Dear Mr. Wagner,
While I found your presentation of Quixote compelling and engaging, I am hesitant to fully support your claim of its "potential in the enterprise as well as the consumer world". Undoubtedly, the ability to teach artificially intelligent agents how to complete tasks with increased flexibility would redefine the role of these machines in our lives. However, in considering the limitations of this approach, I find myself doubting the potential for impact outlined in your article. From a technical perspective, it appears that a system trained under Quixote would suffer from a machine learning phenomenon known as overfitting, wherein the program learns to replicate the input-output relationships it is trained on, but fails to generalize the "lessons" learned from training to new situations-- a key feature of human problem solving. I would be surprised, for instance, if the Quixote model could generalize instructions for "pick up my prescription" to "fulfill this lunch order", although they both follow common paths (go to the location, find the item, make the purchase, and deliver the item). Indeed, the success of these programs appears entirely contingent upon their ability to abstract specific commands into high-level goals and concepts, an ability apparent in humans but not in the technological state-of-the-art. This shortcoming may result in the system learning symptoms of behavior instead of causes-- and while humans may learn by hearing stories, it is our ability to generalize beyond the tales of our childhood which allows us to reason in the face of uncertainty.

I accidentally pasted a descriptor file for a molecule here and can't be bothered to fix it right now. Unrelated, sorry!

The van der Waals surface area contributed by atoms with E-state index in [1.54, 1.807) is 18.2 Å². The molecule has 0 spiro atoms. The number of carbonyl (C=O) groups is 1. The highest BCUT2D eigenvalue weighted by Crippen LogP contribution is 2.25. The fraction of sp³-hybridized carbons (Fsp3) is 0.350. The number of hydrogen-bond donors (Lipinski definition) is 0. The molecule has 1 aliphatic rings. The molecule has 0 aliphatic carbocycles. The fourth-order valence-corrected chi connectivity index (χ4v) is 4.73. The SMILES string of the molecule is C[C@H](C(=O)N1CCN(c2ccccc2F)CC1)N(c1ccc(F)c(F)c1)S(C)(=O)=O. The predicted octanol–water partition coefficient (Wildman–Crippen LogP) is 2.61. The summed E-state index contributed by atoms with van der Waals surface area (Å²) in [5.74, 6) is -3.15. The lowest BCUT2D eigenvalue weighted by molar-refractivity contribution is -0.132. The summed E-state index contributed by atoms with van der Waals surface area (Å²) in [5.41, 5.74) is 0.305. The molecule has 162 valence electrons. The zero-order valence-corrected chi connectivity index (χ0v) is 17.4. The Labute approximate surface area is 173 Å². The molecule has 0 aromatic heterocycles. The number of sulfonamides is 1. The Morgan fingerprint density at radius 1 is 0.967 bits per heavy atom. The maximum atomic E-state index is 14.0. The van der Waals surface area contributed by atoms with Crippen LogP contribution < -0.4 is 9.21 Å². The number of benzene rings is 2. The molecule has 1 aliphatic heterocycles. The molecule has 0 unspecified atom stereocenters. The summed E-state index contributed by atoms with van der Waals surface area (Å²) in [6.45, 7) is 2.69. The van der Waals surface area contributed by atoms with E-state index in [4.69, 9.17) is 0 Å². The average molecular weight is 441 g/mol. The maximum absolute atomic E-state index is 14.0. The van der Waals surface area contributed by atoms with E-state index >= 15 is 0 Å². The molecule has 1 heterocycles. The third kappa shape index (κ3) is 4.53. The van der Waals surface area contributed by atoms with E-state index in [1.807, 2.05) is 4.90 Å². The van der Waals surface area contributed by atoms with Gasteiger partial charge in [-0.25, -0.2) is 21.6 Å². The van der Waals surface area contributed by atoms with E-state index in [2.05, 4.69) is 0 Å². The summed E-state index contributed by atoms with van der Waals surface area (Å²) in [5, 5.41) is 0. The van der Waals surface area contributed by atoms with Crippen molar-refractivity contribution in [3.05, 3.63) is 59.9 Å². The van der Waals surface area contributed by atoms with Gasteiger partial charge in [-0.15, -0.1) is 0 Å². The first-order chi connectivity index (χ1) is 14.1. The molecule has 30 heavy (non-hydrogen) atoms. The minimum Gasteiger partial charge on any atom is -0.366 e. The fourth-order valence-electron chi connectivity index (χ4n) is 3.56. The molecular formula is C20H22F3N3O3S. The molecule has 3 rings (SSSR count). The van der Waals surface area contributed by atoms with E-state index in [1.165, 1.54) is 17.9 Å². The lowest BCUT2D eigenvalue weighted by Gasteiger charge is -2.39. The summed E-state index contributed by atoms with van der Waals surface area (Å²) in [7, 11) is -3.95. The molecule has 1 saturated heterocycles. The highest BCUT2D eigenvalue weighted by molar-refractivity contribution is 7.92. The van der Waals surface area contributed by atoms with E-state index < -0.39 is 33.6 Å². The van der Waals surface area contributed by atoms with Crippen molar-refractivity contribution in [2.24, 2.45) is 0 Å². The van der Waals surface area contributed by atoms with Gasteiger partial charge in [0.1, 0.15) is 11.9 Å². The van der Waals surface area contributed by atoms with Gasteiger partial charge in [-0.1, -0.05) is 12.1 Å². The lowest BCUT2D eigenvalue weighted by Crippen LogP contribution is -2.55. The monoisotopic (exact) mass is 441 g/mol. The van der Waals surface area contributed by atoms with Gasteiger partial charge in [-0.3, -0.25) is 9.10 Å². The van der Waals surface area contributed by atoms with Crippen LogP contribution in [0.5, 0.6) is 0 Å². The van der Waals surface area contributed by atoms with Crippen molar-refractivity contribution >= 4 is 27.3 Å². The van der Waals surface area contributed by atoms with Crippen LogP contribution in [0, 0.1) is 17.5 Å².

Even if machines could learn how a human may normally act, their impact on the enterprise and consumer fields might still be limited. The power of human behavior lies not in its adherence to rules, but in its ability to adapt to deviations from the plan. This fundamental pillar of human cognition remains woefully absent in our artificially intelligent counterparts: machines trained with a Quixote-like approach may replicate patterns of rules, but learning when to abandon one plan and adopt another may be impossible if that deviation never appeared in the stories used to train the program. That is not to say that this new generation of machines has no value-- the progress put forth by Quixote in allowing for natural language input has fantastic potential. That the common man or small business, for example, could communicate with an AI system without the need for "somebody with expertise to set these systems up" is indeed revolutionary. But if that communication fails to manifest in meaningful behavior, it becomes difficult to argue for the impact of the technology as a whole. Although I welcome an AI revolution and envision a future in which artificial intelligence augments our everyday experiences, I remain skeptical of claims of significant progress in this domain. Fundamental hurdles must be cleared not only in the realm of computer programming, but also in the field of cognitive psychology before significant improvements can be made. I look forward to hearing your thoughts on the matter and thank you again for your presentation of the technology.